Black holes form from massive stars
Even if Matthew McConaughey hadn’t been in it, Interstellar still would have been a nerd heartthrob sensation. The movie incorporated real scientific theory — backed by California Institute of Technology physics professor Kip Thorne — into its storyline in order to depict the harsh realities one might actually encounter during space exploration. In the movie, Matthew McConaughey saves the human race by traveling into a black hole, communicating with his daughter in the past through mysterious means, and then somehow escaping the black hole. Okay, so maybe not everything was realistic.
Despite the fictitious components of the movie’s ending, black holes are real phenomena, and their properties pose daunting questions to the field of modern physics. Black holes were first postulated by Albert Einstein in his paper The Foundation of the General Theory of Relativity as the byproduct of a collapsing star.
A star is essentially a ball of immensely hot gas. The high temperature of a star causes the gasses within it to fuse together to form other atomic elements, one of which is iron. According to Einstein’s famous equation E=mc2, the mass loss associated with fusion can be converted into energy. Iron, however, does not release energy when produced through fusion. Instead of transforming into energy, it sits in the star’s core as mass.
According to Isaac Newton’s theory of gravitation, the gravity a body exerts increases as its mass increases. Einstein’s theory predicted that the gravity of a star could become so massive that eventually, its mass could not stably resist its own gravitational pull, and a star could thus collapse inward on itself. If a star is massive enough, when it collapses inward, it condenses so much mass into such a small space that the gravity generated is strong enough that an object traveling at the speed of light cannot escape the gravitational pull. In other words, the gravity is so strong not even light can escape, making the condensed star appear black. This condensed star is what we call a black hole.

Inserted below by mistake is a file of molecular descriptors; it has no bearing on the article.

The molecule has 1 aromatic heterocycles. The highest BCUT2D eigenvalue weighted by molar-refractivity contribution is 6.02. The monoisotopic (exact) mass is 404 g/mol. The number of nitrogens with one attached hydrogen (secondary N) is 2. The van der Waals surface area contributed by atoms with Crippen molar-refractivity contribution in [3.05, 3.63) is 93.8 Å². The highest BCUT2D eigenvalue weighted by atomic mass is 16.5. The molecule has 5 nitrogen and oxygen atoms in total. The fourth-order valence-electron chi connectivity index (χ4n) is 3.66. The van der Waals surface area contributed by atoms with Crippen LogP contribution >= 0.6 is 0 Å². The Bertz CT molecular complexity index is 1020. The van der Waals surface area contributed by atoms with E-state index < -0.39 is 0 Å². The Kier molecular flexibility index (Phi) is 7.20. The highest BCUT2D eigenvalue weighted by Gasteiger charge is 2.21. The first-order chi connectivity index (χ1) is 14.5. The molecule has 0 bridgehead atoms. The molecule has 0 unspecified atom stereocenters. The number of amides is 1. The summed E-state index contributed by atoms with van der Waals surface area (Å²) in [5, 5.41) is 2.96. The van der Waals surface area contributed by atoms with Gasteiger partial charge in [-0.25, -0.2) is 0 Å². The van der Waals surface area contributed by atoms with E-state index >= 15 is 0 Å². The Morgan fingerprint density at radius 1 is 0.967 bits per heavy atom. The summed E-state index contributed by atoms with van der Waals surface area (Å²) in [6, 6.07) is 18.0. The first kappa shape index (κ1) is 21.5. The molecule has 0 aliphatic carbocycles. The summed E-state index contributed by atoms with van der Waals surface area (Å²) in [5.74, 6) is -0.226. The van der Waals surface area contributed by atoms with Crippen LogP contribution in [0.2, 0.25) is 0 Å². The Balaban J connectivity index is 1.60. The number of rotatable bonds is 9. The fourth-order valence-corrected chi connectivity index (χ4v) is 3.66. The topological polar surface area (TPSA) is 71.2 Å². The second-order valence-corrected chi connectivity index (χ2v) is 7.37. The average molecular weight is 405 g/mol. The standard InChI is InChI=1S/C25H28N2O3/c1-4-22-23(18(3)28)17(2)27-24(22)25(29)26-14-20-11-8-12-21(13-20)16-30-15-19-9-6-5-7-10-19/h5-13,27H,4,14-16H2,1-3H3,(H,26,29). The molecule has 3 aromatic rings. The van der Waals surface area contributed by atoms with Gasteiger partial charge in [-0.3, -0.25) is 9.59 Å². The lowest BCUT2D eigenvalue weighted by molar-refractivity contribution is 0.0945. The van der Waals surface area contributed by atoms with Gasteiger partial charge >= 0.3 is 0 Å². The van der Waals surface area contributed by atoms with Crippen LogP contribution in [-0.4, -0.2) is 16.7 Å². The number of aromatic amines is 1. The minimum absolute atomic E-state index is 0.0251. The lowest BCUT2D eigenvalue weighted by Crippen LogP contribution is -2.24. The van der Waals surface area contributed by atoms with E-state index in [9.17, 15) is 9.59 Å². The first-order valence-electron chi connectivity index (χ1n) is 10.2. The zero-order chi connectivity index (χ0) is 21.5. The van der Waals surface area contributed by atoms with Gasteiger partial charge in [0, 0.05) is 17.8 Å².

If black holes have such an incredibly strong gravitational pull, why doesn’t everything in the universe get pulled into them? The answer to this question has to do with Newton’s theory of gravitation and a term called the “event horizon.” Although Newton’s theory of gravitation states that the gravity a body exerts increases with mass, it also states that gravity decreases proportionally with the distance between the body exerting the gravitational force and the body experiencing the gravitational force.
In practice, this means the farther away a body moves from the center of a black hole, the weaker the black hole’s gravity is for that body. The event horizon is the threshold outside of which a black hole’s gravity is too weak to pull something in. Anything inside of the event horizon cannot escape the force of the black hole’s gravitational pull, and anything outside will not fall into the black hole.
One of the many amazing properties of black holes is the time dilation that occurs between a body falling through a black hole and an observing body outside of the black hole. For example, say you and a friend decide to determine how much time it takes to fall through a black hole. Feeling brave, you tell your friend you will travel through the black hole while she remains a safe distance from the event horizon. How do you and your friend’s recorded time differ? For you, it takes a finite amount of time to travel to the event horizon, and a finite amount of time to reach the center of the black hole. For your friend, however, the situation appears differently.
As you get closer to the event horizon and thus farther from your friend, the light beams your body emits take a longer time to travel to your friend. The instant you cross the horizon, however, the light from your body cannot escape the black hole, and thus cannot reach your friend until an infinite amount of time has passed; thus, you appear to your friends to be frozen at the event horizon, despite the fact that you have crossed the horizon.
The above scenario ignores the crushing forces that are exerted on a body as it travels through a black hole. In fact, the gravitational forces in a black hole are so sensitive to distance that the forces on the bottom of your body would be significantly greater than the forces on the top of your body, and the black hole would rip you apart. Fortunately, we don’t have any stars in our solar system that have nearly enough mass to collapse into a black hole and turn us into Silly Putty. If we did, though, maybe it wouldn’t be a bad idea to have McConaughey on speed dial.